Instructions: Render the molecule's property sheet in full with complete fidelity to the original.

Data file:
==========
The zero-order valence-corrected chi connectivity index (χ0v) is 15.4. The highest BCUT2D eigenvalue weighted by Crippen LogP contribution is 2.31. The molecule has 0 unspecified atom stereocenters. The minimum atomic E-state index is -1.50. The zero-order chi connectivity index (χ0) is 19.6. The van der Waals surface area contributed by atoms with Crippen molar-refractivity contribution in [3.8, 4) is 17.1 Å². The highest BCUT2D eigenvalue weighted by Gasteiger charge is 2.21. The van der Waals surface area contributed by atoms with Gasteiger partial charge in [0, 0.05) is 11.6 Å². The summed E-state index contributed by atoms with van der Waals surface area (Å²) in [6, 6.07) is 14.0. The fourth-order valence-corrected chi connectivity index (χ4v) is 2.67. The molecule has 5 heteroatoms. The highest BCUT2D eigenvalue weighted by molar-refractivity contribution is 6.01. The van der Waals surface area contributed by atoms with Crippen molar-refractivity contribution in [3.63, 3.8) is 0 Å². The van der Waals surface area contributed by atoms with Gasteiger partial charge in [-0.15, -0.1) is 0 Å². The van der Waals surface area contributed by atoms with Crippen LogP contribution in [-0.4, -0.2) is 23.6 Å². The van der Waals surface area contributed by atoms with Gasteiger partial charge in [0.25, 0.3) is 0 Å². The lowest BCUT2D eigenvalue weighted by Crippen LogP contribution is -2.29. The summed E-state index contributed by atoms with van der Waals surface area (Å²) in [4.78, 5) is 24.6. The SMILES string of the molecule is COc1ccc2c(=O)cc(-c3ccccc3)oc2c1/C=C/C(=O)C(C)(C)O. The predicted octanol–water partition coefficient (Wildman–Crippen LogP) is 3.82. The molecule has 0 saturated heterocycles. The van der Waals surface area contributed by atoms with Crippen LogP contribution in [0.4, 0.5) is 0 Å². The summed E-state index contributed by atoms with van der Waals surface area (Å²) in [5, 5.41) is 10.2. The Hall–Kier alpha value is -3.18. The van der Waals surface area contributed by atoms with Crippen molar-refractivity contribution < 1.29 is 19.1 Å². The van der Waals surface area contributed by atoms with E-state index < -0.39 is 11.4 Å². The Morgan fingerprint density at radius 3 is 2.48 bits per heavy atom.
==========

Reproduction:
The zero-order valence-corrected chi connectivity index (χ0v) is 15.4. The highest BCUT2D eigenvalue weighted by Crippen LogP contribution is 2.31. The molecule has 0 unspecified atom stereocenters. The minimum atomic E-state index is -1.50. The zero-order chi connectivity index (χ0) is 19.6. The van der Waals surface area contributed by atoms with Crippen molar-refractivity contribution in [3.8, 4) is 17.1 Å². The highest BCUT2D eigenvalue weighted by Gasteiger charge is 2.21. The van der Waals surface area contributed by atoms with Gasteiger partial charge in [0, 0.05) is 11.6 Å². The summed E-state index contributed by atoms with van der Waals surface area (Å²) in [6, 6.07) is 14.0. The fourth-order valence-corrected chi connectivity index (χ4v) is 2.67. The molecule has 5 heteroatoms. The highest BCUT2D eigenvalue weighted by molar-refractivity contribution is 6.01. The van der Waals surface area contributed by atoms with Crippen molar-refractivity contribution in [3.63, 3.8) is 0 Å². The van der Waals surface area contributed by atoms with Gasteiger partial charge in [-0.15, -0.1) is 0 Å². The van der Waals surface area contributed by atoms with Crippen LogP contribution in [-0.4, -0.2) is 23.6 Å². The van der Waals surface area contributed by atoms with Gasteiger partial charge in [0.25, 0.3) is 0 Å². The lowest BCUT2D eigenvalue weighted by Crippen LogP contribution is -2.29. The summed E-state index contributed by atoms with van der Waals surface area (Å²) in [4.78, 5) is 24.6. The SMILES string of the molecule is COc1ccc2c(=O)cc(-c3ccccc3)oc2c1/C=C/C(=O)C(C)(C)O. The predicted octanol–water partition coefficient (Wildman–Crippen LogP) is 3.82. The molecule has 0 saturated heterocycles. The van der Waals surface area contributed by atoms with Crippen LogP contribution in [0.4, 0.5) is 0 Å². The summed E-state index contributed by atoms with van der Waals surface area (Å²) in [5, 5.41) is 10.2. The Hall–Kier alpha value is -3.18. The van der Waals surface area contributed by atoms with Crippen molar-refractivity contribution < 1.29 is 19.1 Å². The van der Waals surface area contributed by atoms with E-state index < -0.39 is 11.4 Å². The Morgan fingerprint density at radius 3 is 2.48 bits per heavy atom.